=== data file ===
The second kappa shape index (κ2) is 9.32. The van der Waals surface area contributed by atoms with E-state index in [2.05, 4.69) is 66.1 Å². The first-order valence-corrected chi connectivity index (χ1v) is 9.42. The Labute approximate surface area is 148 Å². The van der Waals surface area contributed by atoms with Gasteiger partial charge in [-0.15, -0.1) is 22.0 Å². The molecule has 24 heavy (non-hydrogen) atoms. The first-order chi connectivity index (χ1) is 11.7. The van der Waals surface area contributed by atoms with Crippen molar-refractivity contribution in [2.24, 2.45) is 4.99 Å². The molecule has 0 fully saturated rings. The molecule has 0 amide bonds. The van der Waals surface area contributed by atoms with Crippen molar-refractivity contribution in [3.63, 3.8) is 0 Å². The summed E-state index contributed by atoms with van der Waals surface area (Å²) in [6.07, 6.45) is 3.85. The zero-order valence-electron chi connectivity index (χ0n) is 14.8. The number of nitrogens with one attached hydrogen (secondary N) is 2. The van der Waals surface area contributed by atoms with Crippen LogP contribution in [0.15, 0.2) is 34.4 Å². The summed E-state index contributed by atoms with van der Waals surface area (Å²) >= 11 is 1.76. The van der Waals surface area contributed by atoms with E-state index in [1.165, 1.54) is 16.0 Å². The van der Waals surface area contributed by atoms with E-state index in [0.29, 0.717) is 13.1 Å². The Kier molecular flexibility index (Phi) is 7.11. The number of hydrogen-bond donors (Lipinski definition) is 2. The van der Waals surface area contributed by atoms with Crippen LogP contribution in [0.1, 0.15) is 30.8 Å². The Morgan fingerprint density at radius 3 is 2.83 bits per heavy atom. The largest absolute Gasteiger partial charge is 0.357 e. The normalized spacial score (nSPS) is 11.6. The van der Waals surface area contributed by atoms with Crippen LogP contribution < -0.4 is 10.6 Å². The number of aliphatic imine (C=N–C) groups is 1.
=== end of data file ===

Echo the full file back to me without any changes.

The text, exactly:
The second kappa shape index (κ2) is 9.32. The van der Waals surface area contributed by atoms with E-state index in [2.05, 4.69) is 66.1 Å². The first-order valence-corrected chi connectivity index (χ1v) is 9.42. The Labute approximate surface area is 148 Å². The van der Waals surface area contributed by atoms with Gasteiger partial charge in [-0.15, -0.1) is 22.0 Å². The molecule has 24 heavy (non-hydrogen) atoms. The first-order chi connectivity index (χ1) is 11.7. The van der Waals surface area contributed by atoms with Crippen molar-refractivity contribution in [2.24, 2.45) is 4.99 Å². The molecule has 0 fully saturated rings. The molecule has 0 amide bonds. The van der Waals surface area contributed by atoms with Crippen molar-refractivity contribution in [3.63, 3.8) is 0 Å². The summed E-state index contributed by atoms with van der Waals surface area (Å²) in [6.07, 6.45) is 3.85. The zero-order valence-electron chi connectivity index (χ0n) is 14.8. The number of nitrogens with one attached hydrogen (secondary N) is 2. The van der Waals surface area contributed by atoms with Crippen LogP contribution in [0.15, 0.2) is 34.4 Å². The summed E-state index contributed by atoms with van der Waals surface area (Å²) >= 11 is 1.76. The van der Waals surface area contributed by atoms with E-state index in [1.165, 1.54) is 16.0 Å². The van der Waals surface area contributed by atoms with E-state index in [0.29, 0.717) is 13.1 Å². The Kier molecular flexibility index (Phi) is 7.11. The number of hydrogen-bond donors (Lipinski definition) is 2. The van der Waals surface area contributed by atoms with Crippen LogP contribution in [0.1, 0.15) is 30.8 Å². The Morgan fingerprint density at radius 3 is 2.83 bits per heavy atom. The largest absolute Gasteiger partial charge is 0.357 e. The normalized spacial score (nSPS) is 11.6. The van der Waals surface area contributed by atoms with Crippen LogP contribution < -0.4 is 10.6 Å². The number of aliphatic imine (C=N–C) groups is 1.